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What I learned about focus from “The Name of the Wind”

In any fantasy epic or coming-of-age story there is a large portion dedicated to growth and learning. The main character struggles to learn a new skill, or overcome an enemy, or find some missing piece of information.

Oftentimes they don’t simply struggle, they toil over it. They spend months or years of their lives laser focused on this one goal, this one true north, and nothing can deter them from reaching it. No matter what side story unfolds, what distractions come their way, they always find their way back to that true north.

But this post isn’t about that true north, it isn’t about the goal they are setting out to achieve. That’s a topic for another time. This post is about the journey. The day-to-day struggle the hero goes through on their way to their goal. It’s about the toil.

I just finished reading book two in Patrick Rothfuss’ Kingkiller Chronicles series, The Wise Man’s FearThe series is an account of the life of Kvothe, a legend in his own time. A large portion of the two books so far has been focused on the toil. Kvothe starts as a child in book one and progresses through his teenage years in book two. Years pass by, and you get a very clear view into exactly what he went through.

Focused Effort

Note: Light spoilers ahead, nothing series at all but there are general points made about the story.

Large portions in both books are dedicated to focused effort from the main character. Whether it is learning the art of artificing, toiling in The University’s library for days at a time, or learning to play the lute he is always picking up a new skill and dedicating massive amounts of time to it.

A large portion of book one goes through his childhood schooling, and the sheer amount of time he put into learning while traveling with his family of troupers. This sets the tone for one of the most prevalent themes in the series so far, dedication to mastery through daily toil.

It continues through the second book when Kvothe trains with the Adem mercenaries for months. It seems like his life passes in 3-4 month chunks of hyper-focused effort on one specific skill or outcome. Then it is added to his arsenal and something else will come up to grab his attention next.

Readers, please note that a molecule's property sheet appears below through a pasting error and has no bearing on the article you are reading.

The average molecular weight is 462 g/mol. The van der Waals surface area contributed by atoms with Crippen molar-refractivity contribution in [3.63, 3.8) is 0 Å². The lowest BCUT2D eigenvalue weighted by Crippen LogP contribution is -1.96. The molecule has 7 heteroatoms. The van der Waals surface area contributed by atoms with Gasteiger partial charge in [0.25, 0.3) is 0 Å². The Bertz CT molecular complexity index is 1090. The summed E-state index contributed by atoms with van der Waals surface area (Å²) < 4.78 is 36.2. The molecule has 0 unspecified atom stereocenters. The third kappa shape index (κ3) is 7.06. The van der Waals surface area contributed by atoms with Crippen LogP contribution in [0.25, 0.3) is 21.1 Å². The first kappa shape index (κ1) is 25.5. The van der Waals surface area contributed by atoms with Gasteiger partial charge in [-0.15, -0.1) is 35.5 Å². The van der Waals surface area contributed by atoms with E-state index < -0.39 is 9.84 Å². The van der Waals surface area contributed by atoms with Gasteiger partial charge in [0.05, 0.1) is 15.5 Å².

I think we can learn from this. It’s something I struggle with every day.

A Question For You

When was the last time you focused on one specific thing for more than 3 hours a day? If you work, can you even say you are really focused for that amount of time?

One specific difference between Kvothe’s situation and ours is the time period. The series is in medieval time, where people travelled by horse and fought with swords (or magic). When Kvothe was in a place, there was nothing to take him away from it. He wasn’t checking Twitter or Facebook every two seconds to see what his friends were up to back at the University. He was primally focused on the task at hand, there was nothing else.

Well… there was a girl, but nothing else.

These books hold very strong allegories to pursuit, focus, and dedication. They aren’t just visible in the books, they are woven into the fiber of Kvothe’s being.

What gives him the purpose and drive? Was it just the way he was raised? Is it his reckless and soul-encompassing dedication to his true north goal, which for spoilers sake I won’t give away here?  Is there more to it?

It feels like the answer is yes, yes, and yes. There is no one correct answer, but they all work together to drive him forward through suffering, boredom, and distraction.

The good news for us is this means we have less of an excuse. If you can’t check one reason off the list, make up for it with the other. Were you not focused and driven growing up? Find a goal so strong it helps will a work ethic into you.

It’s easy to get into the weeds, and I’m starting to because the scope of the book and the different themes it covers are wide and long. But this theme of tunnel-visioned focus runs so deep that I couldn’t get away from it.

Especially today where social media is rampant, attention spans are barely minutes long, and everyone is always looking at what everyone else is doing, the word focus has been diminished in our vocabulary. 

I know it has in mine.

So how do we fix it? I’m not sure to be honest. But I have a few ideas to try out:

  • A strong, true-north goal
  • Momentum – Small actions building into habits day after day
  • Cut off the outside – Less social media
  • Action over thinking – Do the thing instead of thinking about the thing
  • Uncomfortable and scared – Being okay with these

None of those are easy, but I’m sure they are a start.

Who would’ve thought a fantasy novel would hit so deep.

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